May 11, 2018

Legislative Press Bureau at (401) 528-1743

                       

 

State House view from the southThis week at the

General Assembly

 

STATE HOUSE — Here are the highlights from news and events that took place in the General Assembly this week. For more information on any of these items visit http://www.rilegislature.gov/pressrelease

 

 

§  Senate OKs bill to create Aging and Disability Resource Center

The Senate approved legislation (2018-S 2551) sponsored by Senate Majority Whip Maryellen Goodwin (D-Dist. 1, Providence) to create the Aging and Disability Resource Center within the Department of Human Services’ Division of Elderly Affairs to help connect Rhode Islanders with helpful resources for long-term care. The bill now goes to the House, where Rep. Lauren H. Carson (D-Dist. 75, Newport) is sponsoring companion legislation (2018-H 7172).

Click here to see news release.

 

§   Senate passes legislation to help St. Joseph pension plan members
The Senate approved legislation (2018-S 2112) sponsored by Senate President Dominick J. Ruggerio (D-Dist. 4, North Providence, Providence) to better position the members of the insolvent  St. Joseph’s Health Services pension plan to reach fair, equitable settlements with multiple defendants, which is a possible outcome of the case. The bill now goes to the House, where House Majority Leader K. Joseph Shekarchi (D-Dist. 23, Warwick) has introduced companion legislation (2018-H 8166).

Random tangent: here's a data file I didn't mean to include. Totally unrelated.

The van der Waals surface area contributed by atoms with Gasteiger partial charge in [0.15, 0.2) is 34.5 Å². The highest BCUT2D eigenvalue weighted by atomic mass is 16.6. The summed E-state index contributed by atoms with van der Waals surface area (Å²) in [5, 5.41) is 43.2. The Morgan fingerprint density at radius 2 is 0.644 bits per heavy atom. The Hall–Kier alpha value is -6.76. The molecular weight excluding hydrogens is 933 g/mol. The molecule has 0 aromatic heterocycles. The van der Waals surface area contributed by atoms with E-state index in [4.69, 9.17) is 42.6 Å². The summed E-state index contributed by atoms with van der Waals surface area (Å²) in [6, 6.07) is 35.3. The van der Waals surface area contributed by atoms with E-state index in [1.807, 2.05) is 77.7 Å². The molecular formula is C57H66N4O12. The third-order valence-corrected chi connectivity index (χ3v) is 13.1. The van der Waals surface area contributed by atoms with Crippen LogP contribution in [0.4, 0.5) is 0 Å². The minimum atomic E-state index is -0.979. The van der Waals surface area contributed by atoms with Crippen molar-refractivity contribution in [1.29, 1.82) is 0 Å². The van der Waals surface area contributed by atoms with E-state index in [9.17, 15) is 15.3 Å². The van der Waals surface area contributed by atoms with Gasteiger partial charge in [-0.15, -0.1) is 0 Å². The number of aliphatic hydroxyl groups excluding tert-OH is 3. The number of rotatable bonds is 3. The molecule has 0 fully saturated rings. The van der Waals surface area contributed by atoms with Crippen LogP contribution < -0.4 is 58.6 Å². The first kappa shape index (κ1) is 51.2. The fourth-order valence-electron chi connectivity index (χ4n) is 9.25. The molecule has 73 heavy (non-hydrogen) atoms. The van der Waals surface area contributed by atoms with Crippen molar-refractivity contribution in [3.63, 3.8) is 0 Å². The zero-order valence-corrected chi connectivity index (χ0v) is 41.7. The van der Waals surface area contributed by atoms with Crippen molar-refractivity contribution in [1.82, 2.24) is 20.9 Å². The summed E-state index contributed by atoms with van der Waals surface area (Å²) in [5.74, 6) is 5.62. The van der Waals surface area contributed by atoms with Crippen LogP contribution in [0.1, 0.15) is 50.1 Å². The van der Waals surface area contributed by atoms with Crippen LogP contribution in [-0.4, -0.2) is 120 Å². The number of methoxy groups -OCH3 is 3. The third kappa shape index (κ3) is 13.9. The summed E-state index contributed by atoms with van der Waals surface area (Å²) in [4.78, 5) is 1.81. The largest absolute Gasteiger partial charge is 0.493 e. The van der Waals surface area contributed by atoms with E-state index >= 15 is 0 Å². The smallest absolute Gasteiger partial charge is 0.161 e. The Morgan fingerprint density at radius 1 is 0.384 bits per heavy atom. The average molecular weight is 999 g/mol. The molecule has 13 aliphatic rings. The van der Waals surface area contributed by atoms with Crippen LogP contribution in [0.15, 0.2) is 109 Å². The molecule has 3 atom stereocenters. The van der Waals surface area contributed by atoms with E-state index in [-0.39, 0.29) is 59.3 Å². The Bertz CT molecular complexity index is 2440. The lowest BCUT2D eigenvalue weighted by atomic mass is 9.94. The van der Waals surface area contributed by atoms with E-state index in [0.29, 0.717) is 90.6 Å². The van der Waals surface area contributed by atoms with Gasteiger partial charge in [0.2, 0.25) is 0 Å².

Click here to see Senate news release.
Click here to see House news release.

§  Sen. Da Ponte bill that protects pensions during hospital sales passed Senate

Sen. Daniel Da Ponte’s (D-Dist. 14, East Providence) legislation (2018-S 2467aa) that would require the general treasurer to conduct a review of any defined pension plans involved in the sale and acquisition of any hospital that are not covered by the Employee Retirement Income Security Act of 1974 was passed by the Senate. The legislation was in response to the collapse of the St. Joseph Health Services pension fund.

Click here to see news release.

 

§  Senate OKs micro-zone act sponsored by Satchell